Sunday News Review

Electoral reform

“Labour needs a thorough debate about voting reform now that the referendum moment is announced. It would be a mistake for leadership candidates to nail themselves to an alternative vote (AV) or a first-past-the-post (FPTP) mast. AV was spatchcocked into Labour’s manifesto in a desperate last-minute bid to paint some radical hues on to the good ship Gordon Brown. But voters, not unreasonably, asked why it took 13 years for Labour to discover the most timid of all voting reform systems.” – Denis MacShane, The Guardian

“But regardless of what happens on 5 May 2011, it’s clear that one group is already benefitting from the prospect of a referendum: the Labour leadership contenders.  Until now, they’ve been distinguished by their indistinguishability on policy grounds.  But, now, their different positions on AV have gifted the Labour faithful something, however small, to choose between.  David and Ed Miliband have said that they would campaign for a yes vote; Diane Abbot says she would like to see it implemented; Andy Burnham is vigorously opposing it; and Ed Balls has pitched himself somewhere in the middle.  It’s one of the clearest, most wide-ranging distinctions we’ve seen so far.” – The Spectator

David and Iraq

“I suspect that David Miliband, who – unlike the two Eds – had a vote in 2003, still agonises over Iraq. Nor, with the Chilcot inquiry reconvened, and the war raised at every hustings and meeting, can it easily be consigned to history. “I’ve done Chilcot. I’ve said if I knew then what I know now, I wouldn’t have [backed] it.” Is he saying the war should never have been fought? “The way I put it is that if we knew then what we know now, there wouldn’t have been a war. I’ve set out that if we knew there were no WMD, there would have been no UN resolutions and no war.”” – The Telegraph

Policy posturing

“So is Scottish Labour more likely to back Ed or David? What is each brother’s vision for Scotland and its relationship with the rest of the UK? On the surface, it can seem as if they have adopted the same approach. They have pledged more autonomy for the Scottish party. Of the two, Ed has been the more vocal on this but, crucially, neither has really articulated what more autonomy” would mean or what it would look like.” – The Scotsman

“A LEADING candidate for the Labour leadership has ruled out backing a change to the way Wales is funded – saying people here already get too much in benefits. Shadow Children’s Secretary Ed Balls, a former chief economic adviser to Gordon Brown, told Wales on Sunday the controversial Barnett Formula was not unfair despite experts saying it robs Wales of £300m a year. A high proportion of people in Wales already received benefits and tax credits, he claimed.” – Wales on Sunday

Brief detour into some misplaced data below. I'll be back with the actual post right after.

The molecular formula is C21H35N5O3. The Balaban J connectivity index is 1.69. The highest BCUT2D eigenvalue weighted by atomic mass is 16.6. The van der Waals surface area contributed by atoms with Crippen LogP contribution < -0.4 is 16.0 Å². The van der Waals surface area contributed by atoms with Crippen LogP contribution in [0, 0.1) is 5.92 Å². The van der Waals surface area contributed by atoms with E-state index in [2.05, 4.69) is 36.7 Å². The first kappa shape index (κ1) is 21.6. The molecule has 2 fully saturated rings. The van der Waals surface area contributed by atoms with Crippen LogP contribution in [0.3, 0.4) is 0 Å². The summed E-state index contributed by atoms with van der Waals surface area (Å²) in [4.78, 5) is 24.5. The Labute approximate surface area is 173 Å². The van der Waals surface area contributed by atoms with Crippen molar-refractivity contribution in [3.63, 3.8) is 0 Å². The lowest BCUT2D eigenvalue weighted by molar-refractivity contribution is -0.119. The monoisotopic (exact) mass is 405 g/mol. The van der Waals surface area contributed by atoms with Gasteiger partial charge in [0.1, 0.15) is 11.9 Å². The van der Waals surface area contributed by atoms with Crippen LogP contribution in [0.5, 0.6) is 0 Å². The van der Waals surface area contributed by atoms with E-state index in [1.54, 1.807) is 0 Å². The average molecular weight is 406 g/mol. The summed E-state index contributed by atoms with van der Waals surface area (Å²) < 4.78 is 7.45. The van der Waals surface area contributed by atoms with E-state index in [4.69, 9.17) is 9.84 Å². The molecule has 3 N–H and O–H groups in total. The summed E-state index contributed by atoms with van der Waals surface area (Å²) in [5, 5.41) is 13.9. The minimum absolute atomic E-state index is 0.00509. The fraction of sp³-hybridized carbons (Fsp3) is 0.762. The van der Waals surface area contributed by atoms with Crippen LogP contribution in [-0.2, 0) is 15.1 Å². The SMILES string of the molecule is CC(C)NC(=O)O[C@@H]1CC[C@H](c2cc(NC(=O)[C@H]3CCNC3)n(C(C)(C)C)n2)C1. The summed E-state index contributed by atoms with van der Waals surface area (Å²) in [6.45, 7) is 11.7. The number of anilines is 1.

“Roundly condemned by the two Eds – Balls and Miliband – and Miliband senior, Duncan Smith’s blundering version of Norman Tebbit’s “On yer bike” strategy has at least injected some verve into a lacklustre Labour leadership campaign. If I thought he was capable of it, I’d suspect it was an IDS plot to give Ed Balls much-needed publicity. But the former Tory leader is the “Quiet Man” with a great deal to be quiet about. He talks about “old coal mines and things” as if the industries Margaret Thatcher shut down were a quaint part of social history.” – Tribune

“SOUTH Shields MP David Miliband has called for England’s education system to be revamped, saying teenagers are “over-tested”. The Labour leadership candidate questioned whether GCSEs are still relevant qualifications when pupils are staying in school until the age of 18.” – The Shields Gazette

“Labour leadership contender and shadow energy secretary Ed Miliband said the coalition’s decision was based on the “short-sightedness” of a Tory party which was against state intervention and Mr Huhne’s opposition to nuclear. Energy secretary Chris Huhne denied allegations his “prejudices” against nuclear energy contributed to the cancellation of the £80m loan. He insisted the loan was “simply unaffordable”.” – North West Evening Mail

Community backs David Miliband

“A TRADE union which was the only one to back Tony Blair for the Labour leadership in 1994 has come out in support of David Miliband. The Community Union, which represents steel, textiles, footwear, betting shop and disabled workers, wants the MP for South Shields to take over the party. General secretary Michael Leahy said: “It is my belief that, of all the candidates, David has the gravitas, the dignity and the commitment to the issues that will make him a successful leader.” – The Daily Star

“The only trade union to endorse Tony Blair for the Labour leadership in 1994 has come out in support of David Miliband. The Community Union, which represents steel, textiles, footwear, betting shop workers and blind and disabled workers, said it was backing the shadow foreign secretary to be the next Labour leader.” – Press Association

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